TRAVEL: A Balinese Night Market (Singaraja, Bali 8/16/2016)

Turns out we came to Bali at a pretty good time. All week, the locals have been preparing to celebrate Indonesia’s Independence Day in people’s homes, at temples, and pop-up night markets. 
We started our day with some spontaneous snorkeling at the beach near our Villa. We haven’t been in water in about a week (which for us feels like forever), so we were excited to get back in there. A man and his wife picked us at 8AM up on two motorbikes and took us to the beach. We got in his boat, that looked just like a Philippine banka (boat), except without bamboo sticks. We drove out on what seemed like the calmest water. There were hardly any waves and a very light tide. We snorkeled for about an hour with hundreds of fish right beside and below us. Our boat captain through some bread into the water and the fish went crazy and swarmed right under us, which kind of freaked me out because I’m secretly afraid of fish.


From Lovina we moved to Singaraja, just one city away. We got to Warung Bamboo, our Airbnb, a little early so we had lunch and I FINALLY got my wifi fix. I also finally got to have more Indonesian curry, which I had been avoiding since my case of the Bali Belly. We tried renting motorbikes, but couldn’t because they were all booked in the area. We took this as a sign of just needing to lay back and chill. So I posted more to the blog, while Josh and Alvin were reading and hanging back as well. Josh and I eventually walked 20-meters down to the beach where we sat on rocks and read to each other. We waited for sunset, but it was too cloudy and the sun was barely peeping through.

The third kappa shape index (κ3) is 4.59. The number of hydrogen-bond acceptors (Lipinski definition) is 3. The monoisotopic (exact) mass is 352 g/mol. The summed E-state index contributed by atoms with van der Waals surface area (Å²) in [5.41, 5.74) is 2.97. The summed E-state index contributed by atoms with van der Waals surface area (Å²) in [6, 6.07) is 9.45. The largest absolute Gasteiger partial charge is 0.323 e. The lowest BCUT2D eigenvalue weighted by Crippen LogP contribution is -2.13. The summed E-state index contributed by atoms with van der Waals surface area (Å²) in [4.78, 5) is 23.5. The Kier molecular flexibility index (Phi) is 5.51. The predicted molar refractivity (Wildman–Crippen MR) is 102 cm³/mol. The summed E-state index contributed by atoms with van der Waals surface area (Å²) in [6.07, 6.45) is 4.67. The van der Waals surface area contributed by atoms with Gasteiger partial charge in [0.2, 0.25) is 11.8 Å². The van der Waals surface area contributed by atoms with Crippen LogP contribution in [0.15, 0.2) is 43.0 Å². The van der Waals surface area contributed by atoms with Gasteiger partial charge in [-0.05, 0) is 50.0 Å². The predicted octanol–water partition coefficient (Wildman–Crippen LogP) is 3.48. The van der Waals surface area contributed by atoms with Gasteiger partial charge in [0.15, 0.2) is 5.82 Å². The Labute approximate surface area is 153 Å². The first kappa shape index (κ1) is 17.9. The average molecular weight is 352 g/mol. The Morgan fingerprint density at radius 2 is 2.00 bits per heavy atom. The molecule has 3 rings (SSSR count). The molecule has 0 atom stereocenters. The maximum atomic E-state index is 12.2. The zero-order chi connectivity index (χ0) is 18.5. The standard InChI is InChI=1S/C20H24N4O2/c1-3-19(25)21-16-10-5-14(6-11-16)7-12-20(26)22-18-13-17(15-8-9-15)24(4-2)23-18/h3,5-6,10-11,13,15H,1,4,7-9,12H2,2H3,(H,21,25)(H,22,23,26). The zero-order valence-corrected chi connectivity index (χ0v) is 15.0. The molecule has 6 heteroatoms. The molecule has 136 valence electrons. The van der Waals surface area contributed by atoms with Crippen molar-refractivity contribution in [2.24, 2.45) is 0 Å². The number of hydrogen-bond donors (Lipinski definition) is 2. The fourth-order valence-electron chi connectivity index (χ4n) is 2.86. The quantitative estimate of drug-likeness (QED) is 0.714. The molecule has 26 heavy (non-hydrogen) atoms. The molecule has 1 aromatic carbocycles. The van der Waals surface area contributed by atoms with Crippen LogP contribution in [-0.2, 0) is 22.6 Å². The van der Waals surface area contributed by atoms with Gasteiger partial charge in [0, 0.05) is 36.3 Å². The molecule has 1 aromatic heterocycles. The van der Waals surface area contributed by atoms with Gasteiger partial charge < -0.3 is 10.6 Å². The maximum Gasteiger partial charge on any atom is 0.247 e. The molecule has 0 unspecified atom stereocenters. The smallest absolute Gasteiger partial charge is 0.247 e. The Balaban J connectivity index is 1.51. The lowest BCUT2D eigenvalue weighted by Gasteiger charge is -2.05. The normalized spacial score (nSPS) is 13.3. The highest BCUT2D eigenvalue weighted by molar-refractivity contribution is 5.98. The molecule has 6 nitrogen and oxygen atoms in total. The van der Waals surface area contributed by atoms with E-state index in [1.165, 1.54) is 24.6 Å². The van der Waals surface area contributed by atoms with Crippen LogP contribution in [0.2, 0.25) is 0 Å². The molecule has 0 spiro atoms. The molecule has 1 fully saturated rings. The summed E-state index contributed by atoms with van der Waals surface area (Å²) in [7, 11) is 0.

For our night’s festivities, we wanted to check out the local night market. We didn’t know that there was actually a huge celebration going on for Independence Day, and that the night market our driver was taking us to was actually one that only happens once a year. It was a pretty cool surprise, because hundreds of locals were there celebrating. There were street food vendors, merchants, carnival rides, games, and live music and dancing at the big main stage. We walked around and tried some potatoes (which looked safe to eat) and we’re glad we got to say we tried something. We sat and watched a group of young boys perform Balinese music. Josh was really amazed by them, and even wanted to buy their CD (which we weren’t sure they had). ​​​


We walked around more and bought stuff for super cheap. Everything was sold at the local price, so incense was only 5,000 IDR for a pack of 60 incense sticks, which was a bargain compared to vendors who sell to tourists. We bought some massage oils and medicinal oils as well for a very cheap price. Going around here was a lot different than in the tourist areas. There were barely any English speaking vendors, which was great because it forced us to learn how to say “Aji kuda niki?”, meaning “How much?”. The boys and I definitely came to Bali at a very good and eventful time. 

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